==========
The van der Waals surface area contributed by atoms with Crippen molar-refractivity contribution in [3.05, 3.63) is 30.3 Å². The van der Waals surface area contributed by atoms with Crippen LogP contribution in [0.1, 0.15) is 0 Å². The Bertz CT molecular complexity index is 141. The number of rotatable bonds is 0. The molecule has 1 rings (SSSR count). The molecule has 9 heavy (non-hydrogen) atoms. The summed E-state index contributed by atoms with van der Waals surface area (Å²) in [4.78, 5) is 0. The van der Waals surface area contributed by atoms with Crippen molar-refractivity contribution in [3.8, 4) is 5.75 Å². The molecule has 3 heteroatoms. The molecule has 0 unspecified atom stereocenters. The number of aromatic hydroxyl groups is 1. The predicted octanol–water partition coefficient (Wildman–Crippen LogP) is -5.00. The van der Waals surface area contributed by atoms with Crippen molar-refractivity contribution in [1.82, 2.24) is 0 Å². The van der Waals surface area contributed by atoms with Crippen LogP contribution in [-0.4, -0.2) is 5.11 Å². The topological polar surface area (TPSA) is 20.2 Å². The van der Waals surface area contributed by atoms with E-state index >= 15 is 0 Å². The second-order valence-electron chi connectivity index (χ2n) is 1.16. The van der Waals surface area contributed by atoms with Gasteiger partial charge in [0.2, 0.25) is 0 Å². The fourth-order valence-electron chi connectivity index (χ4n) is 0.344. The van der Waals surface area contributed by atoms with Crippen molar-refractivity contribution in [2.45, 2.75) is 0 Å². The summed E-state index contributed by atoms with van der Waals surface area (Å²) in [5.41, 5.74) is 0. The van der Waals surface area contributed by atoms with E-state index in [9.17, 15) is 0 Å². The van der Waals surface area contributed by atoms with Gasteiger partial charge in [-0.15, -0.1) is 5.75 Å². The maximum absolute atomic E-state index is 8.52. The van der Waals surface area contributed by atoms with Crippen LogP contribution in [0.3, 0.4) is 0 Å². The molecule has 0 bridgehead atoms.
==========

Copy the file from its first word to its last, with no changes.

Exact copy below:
The van der Waals surface area contributed by atoms with Crippen molar-refractivity contribution in [3.05, 3.63) is 30.3 Å². The van der Waals surface area contributed by atoms with Crippen LogP contribution in [0.1, 0.15) is 0 Å². The Bertz CT molecular complexity index is 141. The number of rotatable bonds is 0. The molecule has 1 rings (SSSR count). The molecule has 9 heavy (non-hydrogen) atoms. The summed E-state index contributed by atoms with van der Waals surface area (Å²) in [4.78, 5) is 0. The van der Waals surface area contributed by atoms with Crippen molar-refractivity contribution in [3.8, 4) is 5.75 Å². The molecule has 3 heteroatoms. The molecule has 0 unspecified atom stereocenters. The number of aromatic hydroxyl groups is 1. The predicted octanol–water partition coefficient (Wildman–Crippen LogP) is -5.00. The van der Waals surface area contributed by atoms with Crippen molar-refractivity contribution in [1.82, 2.24) is 0 Å². The van der Waals surface area contributed by atoms with Crippen LogP contribution in [-0.4, -0.2) is 5.11 Å². The topological polar surface area (TPSA) is 20.2 Å². The van der Waals surface area contributed by atoms with E-state index >= 15 is 0 Å². The second-order valence-electron chi connectivity index (χ2n) is 1.16. The van der Waals surface area contributed by atoms with Gasteiger partial charge in [0.2, 0.25) is 0 Å². The fourth-order valence-electron chi connectivity index (χ4n) is 0.344. The van der Waals surface area contributed by atoms with Crippen molar-refractivity contribution in [2.45, 2.75) is 0 Å². The summed E-state index contributed by atoms with van der Waals surface area (Å²) in [5.41, 5.74) is 0. The van der Waals surface area contributed by atoms with E-state index in [9.17, 15) is 0 Å². The van der Waals surface area contributed by atoms with Gasteiger partial charge in [-0.15, -0.1) is 5.75 Å². The maximum absolute atomic E-state index is 8.52. The van der Waals surface area contributed by atoms with Crippen LogP contribution in [0.3, 0.4) is 0 Å². The molecule has 0 bridgehead atoms.